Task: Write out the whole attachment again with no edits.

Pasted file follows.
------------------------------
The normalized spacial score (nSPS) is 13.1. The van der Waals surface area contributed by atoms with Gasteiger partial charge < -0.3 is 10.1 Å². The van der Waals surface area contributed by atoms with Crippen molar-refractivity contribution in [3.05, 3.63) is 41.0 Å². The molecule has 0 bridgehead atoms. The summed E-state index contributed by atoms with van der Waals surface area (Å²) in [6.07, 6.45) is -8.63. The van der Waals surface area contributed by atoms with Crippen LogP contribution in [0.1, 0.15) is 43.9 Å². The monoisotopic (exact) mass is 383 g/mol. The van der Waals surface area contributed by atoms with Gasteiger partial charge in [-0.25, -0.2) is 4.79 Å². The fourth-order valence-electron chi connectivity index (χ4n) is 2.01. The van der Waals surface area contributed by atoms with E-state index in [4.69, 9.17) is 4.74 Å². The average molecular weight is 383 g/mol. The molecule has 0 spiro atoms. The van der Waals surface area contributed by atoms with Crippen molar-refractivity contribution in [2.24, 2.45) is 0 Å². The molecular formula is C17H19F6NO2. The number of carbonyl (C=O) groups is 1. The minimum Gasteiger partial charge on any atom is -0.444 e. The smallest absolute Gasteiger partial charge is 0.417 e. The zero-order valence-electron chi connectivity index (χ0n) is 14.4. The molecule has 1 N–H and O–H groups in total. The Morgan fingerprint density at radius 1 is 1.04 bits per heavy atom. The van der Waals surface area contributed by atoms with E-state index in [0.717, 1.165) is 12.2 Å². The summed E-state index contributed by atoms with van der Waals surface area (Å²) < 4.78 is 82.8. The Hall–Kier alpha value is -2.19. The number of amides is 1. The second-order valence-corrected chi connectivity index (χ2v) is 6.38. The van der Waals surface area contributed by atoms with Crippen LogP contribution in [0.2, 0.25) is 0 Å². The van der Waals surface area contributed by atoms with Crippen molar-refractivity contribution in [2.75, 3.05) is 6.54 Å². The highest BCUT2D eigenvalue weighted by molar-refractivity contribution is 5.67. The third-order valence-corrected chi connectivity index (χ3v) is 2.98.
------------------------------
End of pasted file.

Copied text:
The normalized spacial score (nSPS) is 13.1. The van der Waals surface area contributed by atoms with Gasteiger partial charge < -0.3 is 10.1 Å². The van der Waals surface area contributed by atoms with Crippen molar-refractivity contribution in [3.05, 3.63) is 41.0 Å². The molecule has 0 bridgehead atoms. The summed E-state index contributed by atoms with van der Waals surface area (Å²) in [6.07, 6.45) is -8.63. The van der Waals surface area contributed by atoms with Crippen LogP contribution in [0.1, 0.15) is 43.9 Å². The monoisotopic (exact) mass is 383 g/mol. The van der Waals surface area contributed by atoms with Gasteiger partial charge in [-0.25, -0.2) is 4.79 Å². The fourth-order valence-electron chi connectivity index (χ4n) is 2.01. The van der Waals surface area contributed by atoms with E-state index in [4.69, 9.17) is 4.74 Å². The average molecular weight is 383 g/mol. The molecule has 0 spiro atoms. The van der Waals surface area contributed by atoms with Crippen molar-refractivity contribution in [2.24, 2.45) is 0 Å². The molecular formula is C17H19F6NO2. The number of carbonyl (C=O) groups is 1. The minimum Gasteiger partial charge on any atom is -0.444 e. The smallest absolute Gasteiger partial charge is 0.417 e. The zero-order valence-electron chi connectivity index (χ0n) is 14.4. The molecule has 1 N–H and O–H groups in total. The Morgan fingerprint density at radius 1 is 1.04 bits per heavy atom. The van der Waals surface area contributed by atoms with E-state index in [0.717, 1.165) is 12.2 Å². The summed E-state index contributed by atoms with van der Waals surface area (Å²) < 4.78 is 82.8. The Hall–Kier alpha value is -2.19. The number of amides is 1. The second-order valence-corrected chi connectivity index (χ2v) is 6.38. The van der Waals surface area contributed by atoms with Crippen LogP contribution in [0.2, 0.25) is 0 Å². The van der Waals surface area contributed by atoms with Crippen molar-refractivity contribution in [2.75, 3.05) is 6.54 Å². The highest BCUT2D eigenvalue weighted by molar-refractivity contribution is 5.67. The third-order valence-corrected chi connectivity index (χ3v) is 2.98.